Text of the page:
A few reasons why you should play the Golf Channel Am Tour

By Erik PetersonApril 12, 2010, 7:02 pm
palmetto dunes jones 10
The 10th hole at the Jones course at Palmetto Dunes Oceanfront Resort (courtesy Palmetto Dunes)

HILTON HEAD ISLAND, S.C. – GolfChannel.com spent a recent weekend with the Golf Channel Am Tour at the Palmetto Dunes Major Championships, where 163 amateur golfers in 10 flights navigated their way through the Jones and Hills courses at Palmetto Dunes Oceanfront Resort. If you’re not familiar with the Am Tour, here is your introduction. In fact, if you’re not playing the Am Tour, these are a few reasons why you should.

Feel like a pro

For more golf in Hilton Head Island, or to plan your next trip visit:
Whether you’re playing in a PGA Tour event or a charity scramble, the goal of any competitive golfer is painfully simple: Win the tournament. And while most events have one winner and a bunch of losers, the Am Tour has found a way to spread the wealth without diluting the experience of winning. If you don’t believe us, just ask Erwin Watson, Poughkeepsie, N.Y., one of ten flight winners at Palmetto Dunes.

“This is my first-ever win,” the elated 11-handicapper told GolfChannel.com after capturing the Sarazen flight. “I’ve been close, but no cigar. It feels great to finally get a win.”

Each of the ten flight winners at Palmetto Dunes walked away with a Dick’s Sporting Goods gift card, a crystal trophy, and the priceless confidence boost that comes with beating the best players in your skill level.

In addition to the winnings, the stage on which these championships are conducted is equally impressive. The list of this year’s Am Tour Major host sites reads like a PGA Tour schedule, with current PGA Tour venues TPC San Antonio, PGA National, TPC Deere Run, Innisbrook and TPC Scottsdale on the Am Tour roster. Fittingly, this year's National Championships are staged at the famed Stadium course at TPC Sawgrass.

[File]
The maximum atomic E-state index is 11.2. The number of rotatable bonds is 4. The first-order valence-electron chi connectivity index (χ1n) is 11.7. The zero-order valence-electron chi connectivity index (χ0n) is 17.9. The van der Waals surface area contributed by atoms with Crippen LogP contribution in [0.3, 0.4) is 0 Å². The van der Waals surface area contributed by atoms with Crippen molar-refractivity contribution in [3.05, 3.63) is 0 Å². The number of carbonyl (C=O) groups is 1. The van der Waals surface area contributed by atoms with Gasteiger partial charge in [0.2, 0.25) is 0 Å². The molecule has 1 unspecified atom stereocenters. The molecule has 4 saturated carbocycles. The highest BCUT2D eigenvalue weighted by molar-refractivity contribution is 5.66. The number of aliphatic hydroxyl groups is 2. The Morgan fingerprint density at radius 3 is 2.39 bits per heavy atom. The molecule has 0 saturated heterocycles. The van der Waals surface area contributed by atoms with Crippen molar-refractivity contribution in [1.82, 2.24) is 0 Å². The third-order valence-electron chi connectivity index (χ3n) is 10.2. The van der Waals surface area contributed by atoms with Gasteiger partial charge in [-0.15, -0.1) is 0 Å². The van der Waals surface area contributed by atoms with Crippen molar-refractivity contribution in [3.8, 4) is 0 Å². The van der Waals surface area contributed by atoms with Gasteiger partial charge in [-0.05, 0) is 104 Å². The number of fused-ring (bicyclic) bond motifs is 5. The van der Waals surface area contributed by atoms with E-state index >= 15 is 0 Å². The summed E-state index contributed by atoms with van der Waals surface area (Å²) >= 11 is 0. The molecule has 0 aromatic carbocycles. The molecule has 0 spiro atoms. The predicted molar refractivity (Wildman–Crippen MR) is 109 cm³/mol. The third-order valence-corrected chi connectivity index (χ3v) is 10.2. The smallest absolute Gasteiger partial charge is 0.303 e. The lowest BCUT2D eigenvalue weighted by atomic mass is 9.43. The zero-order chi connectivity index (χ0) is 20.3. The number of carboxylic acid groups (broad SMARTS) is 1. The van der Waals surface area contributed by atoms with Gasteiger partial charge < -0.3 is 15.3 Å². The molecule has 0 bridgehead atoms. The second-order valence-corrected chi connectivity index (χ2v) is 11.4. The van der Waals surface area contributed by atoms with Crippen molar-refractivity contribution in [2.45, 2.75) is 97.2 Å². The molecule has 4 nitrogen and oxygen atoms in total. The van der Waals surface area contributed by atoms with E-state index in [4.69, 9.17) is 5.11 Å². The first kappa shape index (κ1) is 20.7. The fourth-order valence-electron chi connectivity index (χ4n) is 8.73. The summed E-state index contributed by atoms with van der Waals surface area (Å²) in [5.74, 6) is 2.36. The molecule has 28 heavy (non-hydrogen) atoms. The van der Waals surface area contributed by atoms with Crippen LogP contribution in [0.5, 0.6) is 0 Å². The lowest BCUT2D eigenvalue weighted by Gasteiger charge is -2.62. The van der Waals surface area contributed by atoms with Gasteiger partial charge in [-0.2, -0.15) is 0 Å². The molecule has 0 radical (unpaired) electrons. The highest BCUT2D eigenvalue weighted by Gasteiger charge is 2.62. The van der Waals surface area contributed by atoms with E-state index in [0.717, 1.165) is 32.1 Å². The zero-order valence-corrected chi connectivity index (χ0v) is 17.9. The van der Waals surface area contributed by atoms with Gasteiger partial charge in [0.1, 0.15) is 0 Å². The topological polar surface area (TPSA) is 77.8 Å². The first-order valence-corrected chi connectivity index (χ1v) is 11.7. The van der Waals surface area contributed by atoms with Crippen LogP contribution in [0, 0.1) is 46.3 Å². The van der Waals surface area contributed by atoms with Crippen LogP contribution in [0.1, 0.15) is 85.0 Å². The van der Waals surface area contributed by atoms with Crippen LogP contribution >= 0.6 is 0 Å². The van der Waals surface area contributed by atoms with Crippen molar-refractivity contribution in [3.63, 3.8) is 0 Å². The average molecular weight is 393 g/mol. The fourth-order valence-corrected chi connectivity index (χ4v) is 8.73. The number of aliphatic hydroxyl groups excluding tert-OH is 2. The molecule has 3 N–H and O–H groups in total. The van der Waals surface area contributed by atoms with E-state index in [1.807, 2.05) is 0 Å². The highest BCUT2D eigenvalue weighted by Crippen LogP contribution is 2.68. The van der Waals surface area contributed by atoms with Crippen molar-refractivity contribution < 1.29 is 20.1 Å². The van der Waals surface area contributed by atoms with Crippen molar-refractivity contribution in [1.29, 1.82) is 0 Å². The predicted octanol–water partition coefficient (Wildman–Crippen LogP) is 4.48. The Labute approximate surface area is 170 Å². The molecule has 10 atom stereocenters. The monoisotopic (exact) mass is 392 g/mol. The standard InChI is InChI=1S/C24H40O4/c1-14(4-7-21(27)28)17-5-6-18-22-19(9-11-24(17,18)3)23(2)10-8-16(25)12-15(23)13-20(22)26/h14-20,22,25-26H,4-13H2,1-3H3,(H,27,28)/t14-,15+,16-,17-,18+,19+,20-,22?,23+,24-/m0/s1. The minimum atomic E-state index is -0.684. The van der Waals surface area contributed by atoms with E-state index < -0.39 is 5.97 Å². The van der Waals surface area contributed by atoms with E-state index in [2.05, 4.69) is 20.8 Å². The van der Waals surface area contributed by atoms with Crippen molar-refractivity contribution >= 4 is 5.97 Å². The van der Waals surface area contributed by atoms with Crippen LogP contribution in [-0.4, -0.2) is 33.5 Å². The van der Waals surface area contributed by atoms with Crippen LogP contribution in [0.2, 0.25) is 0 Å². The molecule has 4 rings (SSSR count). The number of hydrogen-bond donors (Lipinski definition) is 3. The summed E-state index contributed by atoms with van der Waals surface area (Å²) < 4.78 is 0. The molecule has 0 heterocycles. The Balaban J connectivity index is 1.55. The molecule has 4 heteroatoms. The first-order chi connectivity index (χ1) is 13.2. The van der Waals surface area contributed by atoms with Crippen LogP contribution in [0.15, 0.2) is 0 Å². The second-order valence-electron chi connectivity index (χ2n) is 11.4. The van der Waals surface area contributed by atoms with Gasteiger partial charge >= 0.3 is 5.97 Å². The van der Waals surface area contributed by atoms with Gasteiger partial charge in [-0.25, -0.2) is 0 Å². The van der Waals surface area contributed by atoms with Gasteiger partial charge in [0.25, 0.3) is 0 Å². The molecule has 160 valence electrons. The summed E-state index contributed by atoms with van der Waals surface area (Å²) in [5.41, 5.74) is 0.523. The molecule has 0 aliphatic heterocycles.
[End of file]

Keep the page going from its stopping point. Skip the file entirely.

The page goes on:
If all that isn’t enough to make you feel like a pro, know that in true PGA Tour fashion, each competitor’s name is announced as he or she is called to the 1st tee. It can be a nervous jolt of reality if you’re not used to playing tournament golf, but it’s the price you pay for playing on the same stage as the pros.

Family and work-friendly events

Click here for more info on the Am Tour

Palmetto Dunes Oceanfront Resort
Where to play:
There are three courses –  Jones, Fazio and Hills. Each is excellent, with a different style and level of difficulty.

Where to stay:
Whether you’re visiting with buddies and need to rent a house, or you just need a quaint hotel room, Palmetto Dunes has every accommodation type imaginable. Click here for more info.

In the area:
Harbour Town Golf Links, host of the PGA Tour Verizon Heritage is less than 15 minutes away. The postage-stamp-size greens are the signature here, as is the par-4 18th hole with the famed lighthouse in the background… Another top course in the area is May River Golf Club at nearby Palmetto Bluff. You have to stay at the high-end hotel for playing privileges, but if you can afford it, it’s one of the finest tracks in the state.

If you’re like most golfers, there are two things powerful enough to make playing the game we love nearly impossible: Family and work. Fortunately, the Am Tour has a decent solution for both.